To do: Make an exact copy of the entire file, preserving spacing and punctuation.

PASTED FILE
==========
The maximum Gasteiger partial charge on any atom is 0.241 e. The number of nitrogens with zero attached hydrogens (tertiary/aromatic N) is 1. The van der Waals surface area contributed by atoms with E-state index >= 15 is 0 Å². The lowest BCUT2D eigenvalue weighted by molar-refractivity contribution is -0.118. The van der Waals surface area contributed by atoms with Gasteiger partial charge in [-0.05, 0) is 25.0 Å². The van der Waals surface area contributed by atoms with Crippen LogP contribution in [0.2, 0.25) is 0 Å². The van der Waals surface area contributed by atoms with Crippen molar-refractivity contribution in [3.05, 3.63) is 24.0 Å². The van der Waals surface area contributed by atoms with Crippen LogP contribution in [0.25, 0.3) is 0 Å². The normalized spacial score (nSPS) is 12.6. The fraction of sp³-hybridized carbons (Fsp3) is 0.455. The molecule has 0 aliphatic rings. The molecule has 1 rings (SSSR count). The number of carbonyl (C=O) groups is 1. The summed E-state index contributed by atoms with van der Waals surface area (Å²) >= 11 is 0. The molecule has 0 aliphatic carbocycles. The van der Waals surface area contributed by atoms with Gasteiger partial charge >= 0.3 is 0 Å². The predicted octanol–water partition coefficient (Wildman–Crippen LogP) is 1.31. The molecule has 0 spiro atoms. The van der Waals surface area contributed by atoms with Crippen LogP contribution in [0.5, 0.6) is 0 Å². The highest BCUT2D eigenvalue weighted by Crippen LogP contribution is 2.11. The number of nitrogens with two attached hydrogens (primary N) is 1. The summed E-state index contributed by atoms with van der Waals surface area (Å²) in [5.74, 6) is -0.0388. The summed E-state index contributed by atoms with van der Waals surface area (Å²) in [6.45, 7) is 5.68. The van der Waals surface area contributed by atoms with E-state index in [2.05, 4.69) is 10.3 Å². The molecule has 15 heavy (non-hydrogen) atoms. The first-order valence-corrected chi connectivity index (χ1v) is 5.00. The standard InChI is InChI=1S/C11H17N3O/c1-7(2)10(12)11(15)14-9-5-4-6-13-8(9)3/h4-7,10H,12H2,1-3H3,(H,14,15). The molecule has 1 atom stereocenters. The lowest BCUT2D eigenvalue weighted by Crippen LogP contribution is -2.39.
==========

The maximum Gasteiger partial charge on any atom is 0.241 e. The number of nitrogens with zero attached hydrogens (tertiary/aromatic N) is 1. The van der Waals surface area contributed by atoms with E-state index >= 15 is 0 Å². The lowest BCUT2D eigenvalue weighted by molar-refractivity contribution is -0.118. The van der Waals surface area contributed by atoms with Gasteiger partial charge in [-0.05, 0) is 25.0 Å². The van der Waals surface area contributed by atoms with Crippen LogP contribution in [0.2, 0.25) is 0 Å². The van der Waals surface area contributed by atoms with Crippen molar-refractivity contribution in [3.05, 3.63) is 24.0 Å². The van der Waals surface area contributed by atoms with Crippen LogP contribution in [0.25, 0.3) is 0 Å². The normalized spacial score (nSPS) is 12.6. The fraction of sp³-hybridized carbons (Fsp3) is 0.455. The molecule has 0 aliphatic rings. The molecule has 1 rings (SSSR count). The number of carbonyl (C=O) groups is 1. The summed E-state index contributed by atoms with van der Waals surface area (Å²) >= 11 is 0. The molecule has 0 aliphatic carbocycles. The van der Waals surface area contributed by atoms with Gasteiger partial charge >= 0.3 is 0 Å². The predicted octanol–water partition coefficient (Wildman–Crippen LogP) is 1.31. The molecule has 0 spiro atoms. The van der Waals surface area contributed by atoms with Crippen LogP contribution in [0.5, 0.6) is 0 Å². The highest BCUT2D eigenvalue weighted by Crippen LogP contribution is 2.11. The number of nitrogens with two attached hydrogens (primary N) is 1. The summed E-state index contributed by atoms with van der Waals surface area (Å²) in [5.74, 6) is -0.0388. The summed E-state index contributed by atoms with van der Waals surface area (Å²) in [6.45, 7) is 5.68. The van der Waals surface area contributed by atoms with E-state index in [2.05, 4.69) is 10.3 Å². The molecule has 15 heavy (non-hydrogen) atoms. The first-order valence-corrected chi connectivity index (χ1v) is 5.00. The standard InChI is InChI=1S/C11H17N3O/c1-7(2)10(12)11(15)14-9-5-4-6-13-8(9)3/h4-7,10H,12H2,1-3H3,(H,14,15). The molecule has 1 atom stereocenters. The lowest BCUT2D eigenvalue weighted by Crippen LogP contribution is -2.39.